Building for longevity is a hot topic among interior designers and architects. Between technological advances, consumer preferences and a heightened global interest in protecting the environment, there’s never been a better time to design buildings that will serve their occupants for generations.
There is, however, a cultural obstacle. We live in a very disposable society, using things only as long as they meet our needs and then moving on to something bigger or better. Whether it’s a pair of shoes or a company headquarters, our inclination is to get something new rather than adapting what we have to fit our changing needs.
But a commercial building is a much bigger investment than a new pair of shoes, so building owners have more motivation to stick around. It’s up to architects and designers to show them how the building you design will meet their needs throughout the years.
Here are some ways to do that.
Leaving a building is easy. Leaving a home is a lot harder.
So it stands to reason that designing a building that feels like home to the building’s owners and occupants increases the likelihood that they’ll stay put as their needs change, adapting rather than starting over.
How do you design a commercial building that feels like home? By establishing an emotional connection. And you do that by asking the building owner to tell you stories about things like:
As you listen, look for common themes. This will help you determine your client’s priorities.
Those priorities will help you create a building that feels like the company’s home, and one they won’t be eager to abandon.
We’ve all heard about starter homes, starter cars, starter jobs, etc. It’s a reflection of the tendency we humans have to start with an entry-level, affordable option and then to upgrade as soon as we have the resources. Whether it’s a matter of keeping up with the Joneses or simply a desire to have “the best,” we all do it.
The best way to combat that tendency to keep upgrading to something better is to design a building that embodies classic simplicity, using the very best materials and design elements the client can afford.
It’s the perfect example of doing more with less: Direct the majority of the budget to high-quality materials for the building’s fundamental design elements. Those elements can then serve as the backdrop for any additional elements your client wants to add down the road as design trends and the company’s needs change.
Buildings and everything inside them are meant to be used. That use takes an inevitable toll, but some materials hold up better than others. And your client wants a building that looks good and functions properly all the time, without having to invest a lot of resources in repair and maintenance. You can fill that need by using building materials known for their durability.
Engineered wood floors, for example, are designed to keep building owners happy for generations. Wood flooring can last for more than 100 years, and it can be restained or refinished if needed.
When infused with acrylic resin, like the options offered by Nydree, engineered wood floors are 300% more resistant to damage than traditional wood flooring. They’re also highly resistant to the heat and humidity that causes damage like warping and cupping, making them a popular choice for high-traffic commercial spaces.
When your goal is building longevity, it’s wise to consider how the occupants’ needs may change over the years. With a truly flexible building, occupants can reconfigure internal elements without having to make structural or exterior changes.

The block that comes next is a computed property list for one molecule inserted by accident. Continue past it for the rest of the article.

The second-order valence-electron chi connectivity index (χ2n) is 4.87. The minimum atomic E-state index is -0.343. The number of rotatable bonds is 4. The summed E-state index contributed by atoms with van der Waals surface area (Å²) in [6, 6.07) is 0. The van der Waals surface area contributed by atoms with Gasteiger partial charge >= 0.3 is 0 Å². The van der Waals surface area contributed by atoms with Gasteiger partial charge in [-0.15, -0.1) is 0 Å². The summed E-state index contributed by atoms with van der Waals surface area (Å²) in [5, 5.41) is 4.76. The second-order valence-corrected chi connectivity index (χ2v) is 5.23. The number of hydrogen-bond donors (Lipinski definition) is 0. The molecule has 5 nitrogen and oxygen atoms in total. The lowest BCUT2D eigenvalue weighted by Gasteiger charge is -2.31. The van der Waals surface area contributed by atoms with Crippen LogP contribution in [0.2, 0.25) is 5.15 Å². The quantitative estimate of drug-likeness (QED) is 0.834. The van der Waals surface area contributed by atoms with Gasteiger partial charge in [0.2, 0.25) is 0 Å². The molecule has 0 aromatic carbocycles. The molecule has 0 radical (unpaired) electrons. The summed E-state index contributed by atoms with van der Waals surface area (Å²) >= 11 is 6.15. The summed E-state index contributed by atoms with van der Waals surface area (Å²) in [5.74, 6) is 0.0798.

When it comes to workspaces and conference rooms, design spaces that can take full advantage of today’s collaborative and communication technologies. Even better, use a modular system that supports a plug-and-play approach for future upgrades.
We may not know exactly what technology we’ll be using a decade from now, but it’s safe to say that we’ll almost certainly be using more of it. Think about the kind of infrastructure that may be needed to support that technology, and include it in your design. And don’t forget to make the spaces that house the technology infrastructure easily accessible (even by non-mechanics).
As with technology, think modular. Start with a foundation of open spaces; then partition them with design elements (like a variety of cubicle walls, work surfaces, furniture, etc.) that the occupants themselves can easily break down and reconfigure as their needs change. The key concept is doing what works, and the occupants know better than anyone else what that is.
The future is looking a lot different that it did just a few years ago. We’re experiencing a cultural shift toward sustainability, and we can expect building codes to evolve accordingly. So anyone who’s designing a building for longevity needs to keep that in mind.
You can’t, of course, know exactly what building codes might look like in 20 years. What you can do is follow today’s best practices, which are likely to be the foundation of tomorrow’s building codes.
That starts with your choice of building materials. Engineered wood floors, for example, score high on sustainability metrics. Wood is a renewable resource, and less energy is used during production than for carpet or tile. And, since 99% of every harvest tree is used, there’s very little waste. Altogether, it adds up to a durable product with minimal environmental impact.
Successfully designing commercial buildings for longevity means relying on a few key strategies:
Designing for longevity is a challenge in a culture that’s easily distracted by anything new and shiny. The key is to show your clients how the building you design will meet their needs (both practical and emotional) for today and for decades of tomorrows.